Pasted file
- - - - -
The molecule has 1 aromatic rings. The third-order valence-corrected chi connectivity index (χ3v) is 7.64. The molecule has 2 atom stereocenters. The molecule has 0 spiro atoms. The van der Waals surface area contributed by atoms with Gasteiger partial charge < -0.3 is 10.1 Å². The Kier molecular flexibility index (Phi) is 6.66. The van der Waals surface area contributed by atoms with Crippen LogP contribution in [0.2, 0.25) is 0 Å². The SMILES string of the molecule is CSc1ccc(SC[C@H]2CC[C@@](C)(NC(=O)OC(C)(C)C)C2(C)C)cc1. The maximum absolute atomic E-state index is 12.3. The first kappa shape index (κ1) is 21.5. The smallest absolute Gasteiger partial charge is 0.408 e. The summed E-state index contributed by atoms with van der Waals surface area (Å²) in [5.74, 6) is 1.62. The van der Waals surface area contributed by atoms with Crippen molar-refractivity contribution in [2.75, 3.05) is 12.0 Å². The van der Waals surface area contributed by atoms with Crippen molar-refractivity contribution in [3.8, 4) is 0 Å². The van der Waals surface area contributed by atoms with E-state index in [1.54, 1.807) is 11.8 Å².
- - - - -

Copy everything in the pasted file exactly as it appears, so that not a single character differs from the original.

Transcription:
The molecule has 1 aromatic rings. The third-order valence-corrected chi connectivity index (χ3v) is 7.64. The molecule has 2 atom stereocenters. The molecule has 0 spiro atoms. The van der Waals surface area contributed by atoms with Gasteiger partial charge < -0.3 is 10.1 Å². The Kier molecular flexibility index (Phi) is 6.66. The van der Waals surface area contributed by atoms with Crippen LogP contribution in [0.2, 0.25) is 0 Å². The SMILES string of the molecule is CSc1ccc(SC[C@H]2CC[C@@](C)(NC(=O)OC(C)(C)C)C2(C)C)cc1. The maximum absolute atomic E-state index is 12.3. The first kappa shape index (κ1) is 21.5. The smallest absolute Gasteiger partial charge is 0.408 e. The summed E-state index contributed by atoms with van der Waals surface area (Å²) in [5.74, 6) is 1.62. The van der Waals surface area contributed by atoms with Crippen molar-refractivity contribution in [2.75, 3.05) is 12.0 Å². The van der Waals surface area contributed by atoms with Crippen molar-refractivity contribution in [3.8, 4) is 0 Å². The van der Waals surface area contributed by atoms with E-state index in [1.54, 1.807) is 11.8 Å².